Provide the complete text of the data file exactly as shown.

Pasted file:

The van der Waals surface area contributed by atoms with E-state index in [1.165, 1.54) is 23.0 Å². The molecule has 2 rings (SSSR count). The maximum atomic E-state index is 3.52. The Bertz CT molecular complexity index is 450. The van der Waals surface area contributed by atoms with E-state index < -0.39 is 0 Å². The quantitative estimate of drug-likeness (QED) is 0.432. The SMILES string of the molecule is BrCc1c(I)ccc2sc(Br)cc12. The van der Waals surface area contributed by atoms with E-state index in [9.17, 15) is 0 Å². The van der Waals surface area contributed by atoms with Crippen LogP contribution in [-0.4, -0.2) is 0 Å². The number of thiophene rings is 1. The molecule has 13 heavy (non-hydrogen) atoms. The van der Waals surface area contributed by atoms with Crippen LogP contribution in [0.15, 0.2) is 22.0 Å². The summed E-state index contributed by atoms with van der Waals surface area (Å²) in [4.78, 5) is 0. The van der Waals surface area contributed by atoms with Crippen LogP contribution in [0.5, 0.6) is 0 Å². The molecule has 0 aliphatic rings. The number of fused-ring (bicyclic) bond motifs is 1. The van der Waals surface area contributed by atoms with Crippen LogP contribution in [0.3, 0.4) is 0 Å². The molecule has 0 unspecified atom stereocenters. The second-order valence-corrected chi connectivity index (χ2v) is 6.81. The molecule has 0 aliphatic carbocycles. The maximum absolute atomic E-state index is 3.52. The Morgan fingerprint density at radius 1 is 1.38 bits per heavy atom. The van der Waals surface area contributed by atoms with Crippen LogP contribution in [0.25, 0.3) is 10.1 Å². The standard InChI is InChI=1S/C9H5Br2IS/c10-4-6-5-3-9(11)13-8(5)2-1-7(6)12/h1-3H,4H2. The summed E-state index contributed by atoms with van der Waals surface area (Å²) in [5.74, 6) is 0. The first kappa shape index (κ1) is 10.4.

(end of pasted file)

The van der Waals surface area contributed by atoms with E-state index in [1.165, 1.54) is 23.0 Å². The molecule has 2 rings (SSSR count). The maximum atomic E-state index is 3.52. The Bertz CT molecular complexity index is 450. The van der Waals surface area contributed by atoms with E-state index < -0.39 is 0 Å². The quantitative estimate of drug-likeness (QED) is 0.432. The SMILES string of the molecule is BrCc1c(I)ccc2sc(Br)cc12. The van der Waals surface area contributed by atoms with E-state index in [9.17, 15) is 0 Å². The van der Waals surface area contributed by atoms with Crippen LogP contribution in [-0.4, -0.2) is 0 Å². The number of thiophene rings is 1. The molecule has 13 heavy (non-hydrogen) atoms. The van der Waals surface area contributed by atoms with Crippen LogP contribution in [0.15, 0.2) is 22.0 Å². The summed E-state index contributed by atoms with van der Waals surface area (Å²) in [4.78, 5) is 0. The van der Waals surface area contributed by atoms with Crippen LogP contribution in [0.5, 0.6) is 0 Å². The molecule has 0 aliphatic rings. The number of fused-ring (bicyclic) bond motifs is 1. The van der Waals surface area contributed by atoms with Crippen LogP contribution in [0.3, 0.4) is 0 Å². The molecule has 0 unspecified atom stereocenters. The second-order valence-corrected chi connectivity index (χ2v) is 6.81. The molecule has 0 aliphatic carbocycles. The maximum absolute atomic E-state index is 3.52. The Morgan fingerprint density at radius 1 is 1.38 bits per heavy atom. The van der Waals surface area contributed by atoms with Crippen LogP contribution in [0.25, 0.3) is 10.1 Å². The standard InChI is InChI=1S/C9H5Br2IS/c10-4-6-5-3-9(11)13-8(5)2-1-7(6)12/h1-3H,4H2. The summed E-state index contributed by atoms with van der Waals surface area (Å²) in [5.74, 6) is 0. The first kappa shape index (κ1) is 10.4.